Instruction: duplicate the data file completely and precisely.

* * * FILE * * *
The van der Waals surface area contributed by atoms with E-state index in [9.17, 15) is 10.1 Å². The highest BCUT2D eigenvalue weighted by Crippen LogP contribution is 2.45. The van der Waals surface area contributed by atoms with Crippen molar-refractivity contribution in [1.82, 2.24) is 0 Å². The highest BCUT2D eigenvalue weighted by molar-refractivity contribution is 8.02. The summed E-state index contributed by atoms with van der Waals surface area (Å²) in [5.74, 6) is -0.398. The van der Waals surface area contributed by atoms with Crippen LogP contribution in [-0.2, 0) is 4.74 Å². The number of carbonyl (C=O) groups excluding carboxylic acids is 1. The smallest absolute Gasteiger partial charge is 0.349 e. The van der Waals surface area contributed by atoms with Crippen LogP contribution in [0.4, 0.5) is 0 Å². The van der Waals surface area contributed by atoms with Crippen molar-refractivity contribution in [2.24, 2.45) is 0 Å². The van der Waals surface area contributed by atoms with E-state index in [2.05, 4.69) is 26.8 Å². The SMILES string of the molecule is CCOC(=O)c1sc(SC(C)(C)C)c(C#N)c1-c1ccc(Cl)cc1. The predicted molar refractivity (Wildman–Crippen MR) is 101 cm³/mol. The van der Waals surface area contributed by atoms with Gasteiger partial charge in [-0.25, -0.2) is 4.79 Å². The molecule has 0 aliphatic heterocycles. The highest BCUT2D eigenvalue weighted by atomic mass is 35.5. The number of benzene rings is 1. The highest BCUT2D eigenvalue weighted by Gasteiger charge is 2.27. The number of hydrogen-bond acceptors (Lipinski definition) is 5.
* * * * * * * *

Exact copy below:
The van der Waals surface area contributed by atoms with E-state index in [9.17, 15) is 10.1 Å². The highest BCUT2D eigenvalue weighted by Crippen LogP contribution is 2.45. The van der Waals surface area contributed by atoms with Crippen molar-refractivity contribution in [1.82, 2.24) is 0 Å². The highest BCUT2D eigenvalue weighted by molar-refractivity contribution is 8.02. The summed E-state index contributed by atoms with van der Waals surface area (Å²) in [5.74, 6) is -0.398. The van der Waals surface area contributed by atoms with Crippen LogP contribution in [-0.2, 0) is 4.74 Å². The number of carbonyl (C=O) groups excluding carboxylic acids is 1. The smallest absolute Gasteiger partial charge is 0.349 e. The van der Waals surface area contributed by atoms with Crippen LogP contribution in [0.4, 0.5) is 0 Å². The van der Waals surface area contributed by atoms with Crippen molar-refractivity contribution in [2.24, 2.45) is 0 Å². The van der Waals surface area contributed by atoms with E-state index in [2.05, 4.69) is 26.8 Å². The SMILES string of the molecule is CCOC(=O)c1sc(SC(C)(C)C)c(C#N)c1-c1ccc(Cl)cc1. The predicted molar refractivity (Wildman–Crippen MR) is 101 cm³/mol. The van der Waals surface area contributed by atoms with Gasteiger partial charge in [-0.25, -0.2) is 4.79 Å². The molecule has 0 aliphatic heterocycles. The highest BCUT2D eigenvalue weighted by atomic mass is 35.5. The number of benzene rings is 1. The highest BCUT2D eigenvalue weighted by Gasteiger charge is 2.27. The number of hydrogen-bond acceptors (Lipinski definition) is 5.